It would be a glass structure, with eight levels of parked vehicles, to be rotated up and down as needed.
It would be 70 feet tall, and about 40 feet wide.
There’s a photo of what it would look like at the top of this page.
But beyond that, what truly is the nature of the structure that Arizona-based online car seller Carvana wants to build at the I-25/Evans Avenue interchange? That was the subject of a Denver Planning Board conversation earlier this month that seemed to veer into the philosophical.
“What we are approving, it’s different than what it’s presented to be,” board member Frank Schultz said at one point. “I just want to go on the record and say that.”
The Planning Board is the first body within the city that considers requests to rezone properties. It makes recommendations to the Denver City Council, which makes the final call on whether to approve or reject the requests.
The board isn’t supposed to consider the merits of a particular project that might be built on land if it is rezoned. Rather, it is legally required to merely consider whether it is appropriate for the land to have the new zoning, judging it on five criteria.
On Jan. 6, the board considered a request to rezone 4700 E. Evans Ave. from I-MX-3 — which allows a mix of uses up to three stories — to S-MX-8A, which stands for suburban mixed-use, with a max height of eight stories. The request was made by Carvana, which is looking to buy the currently undeveloped site from Denver-based Focus Properties.
BusinessDen reported in August on what Carvana wants to build at the site. At the meeting earlier this month, among the first to describe the proposed structure was Bret Sassenberg, Carvana’s senior director of real estate and development.
“The project that we plan to put at this location is one of our car vending machine towers,” he told the board.
Sassenberg went on to call the structure “a functioning automated parking system.” Customers that purchase a car online through Carvana can, in many markets including Denver, opt to have the vehicle delivered to their home. Alternatively, they can travel to what the company wants to build at I-25 and Evans, which Carvana has built in 24 cities around the country.
“We did make it exciting, and they drop a coin, because it was dubbed a car vending machine many years ago when we started in Atlanta,” Sassenberg said. “And their car will be brought down to ground level. And from there they drive off.”
But board member Frank Schultz, CEO of Tavern Hospitality Group, indicated that he considered the building to essentially be little more than a giant advertisement, one designed to attract the attention of the thousands of commuters passing by on the highway.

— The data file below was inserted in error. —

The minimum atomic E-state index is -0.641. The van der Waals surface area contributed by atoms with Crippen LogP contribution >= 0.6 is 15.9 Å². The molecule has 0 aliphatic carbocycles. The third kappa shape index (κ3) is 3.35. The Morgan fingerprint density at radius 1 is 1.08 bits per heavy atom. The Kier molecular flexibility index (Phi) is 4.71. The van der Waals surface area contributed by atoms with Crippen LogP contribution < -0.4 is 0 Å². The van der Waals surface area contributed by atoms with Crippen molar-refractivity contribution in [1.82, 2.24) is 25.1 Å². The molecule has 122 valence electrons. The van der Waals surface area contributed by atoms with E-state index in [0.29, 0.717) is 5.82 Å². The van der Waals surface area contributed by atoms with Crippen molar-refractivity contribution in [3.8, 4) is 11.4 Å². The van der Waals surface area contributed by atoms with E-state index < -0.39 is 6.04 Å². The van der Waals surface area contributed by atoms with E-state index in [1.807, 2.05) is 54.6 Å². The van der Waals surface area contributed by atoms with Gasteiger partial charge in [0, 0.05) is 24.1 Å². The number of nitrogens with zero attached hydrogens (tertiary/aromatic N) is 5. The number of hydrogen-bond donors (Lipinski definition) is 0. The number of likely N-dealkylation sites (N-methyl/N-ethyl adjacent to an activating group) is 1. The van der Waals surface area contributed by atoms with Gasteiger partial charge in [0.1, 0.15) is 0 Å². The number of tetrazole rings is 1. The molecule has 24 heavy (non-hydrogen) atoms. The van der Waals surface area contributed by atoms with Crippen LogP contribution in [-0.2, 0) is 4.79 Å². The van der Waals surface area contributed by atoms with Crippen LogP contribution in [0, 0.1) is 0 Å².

“We’re approving a billboard,” Schultz said. “That’s what’s happening.”
But Joel Noble, the chair of the board, said it shouldn’t be considered a billboard because the structure would be drawing attention to something actually physically present at the property.
“The zoning code refers to billboard as outdoor off-site advertising,” he said. “So you’re advertising something that isn’t here, it’s over there. The sign that says, come see a play, go drink Coke — whatever it is, it’s not on site.”
Noble, a software engineer and past president of a Curtis Park neighborhood organization, essentially compared Carvana’s proposed project to a department store window display.
“This concept that they might pursue under this zone district would be a multi-story shopfront, in some sense,” he said. “Like when you’re passing by a shopfront and they’ve got glass windows, you can see what’s in there, and you can decide if it’s attractive to me, etc. In this case, it’s multiple stories of that in their concept.”
But wary of getting too far off topic, Noble reiterated that Carvana’s project was “not relevant” to whether or not it was appropriate to rezone the property.
Board member Don Elliot, a director with a land-use consulting firm, made a recommendation for how members could say focused.
“I’ve listened to this conversation, guys, but for me, it gets much, much easier if you forget Carvana,” he said. “You never saw Carvana, you never heard the word Carvana.”
Schultz, meanwhile, maintained that whether or not a property can have a billboard is contingent on that zoning, and thus it would be relevant if Carvana’s planned structure were to be considered a billboard.
Schultz said he has actually been to a Carvana tower. The closest to Denver are in Kansas City and Tempe, Arizona.
“This is a novelty,” he said. “They did this in other states to get around that. They have to make it functional … I’ve been on your board for six years. I have a right to ask the question about what this is going to be. Because to me, I’m going to argue it’s a billboard, and is that an allowable use.”
Subsequently, in what would be the final stab at defining Carvana’s planned project, Noble called it “a novel way to display your products in a very visible way.”
Then he called for a vote, which despite the earlier back-and-forth resulted in unanimity. Eight votes to recommend approval, and none against.
Carvana’s rezoning request now moves on to the Denver City Council, where it would ultimately need to be approved by a majority. It is set to be considered by the council’s Land Use, Transportation and Infrastructure Committee on Tuesday.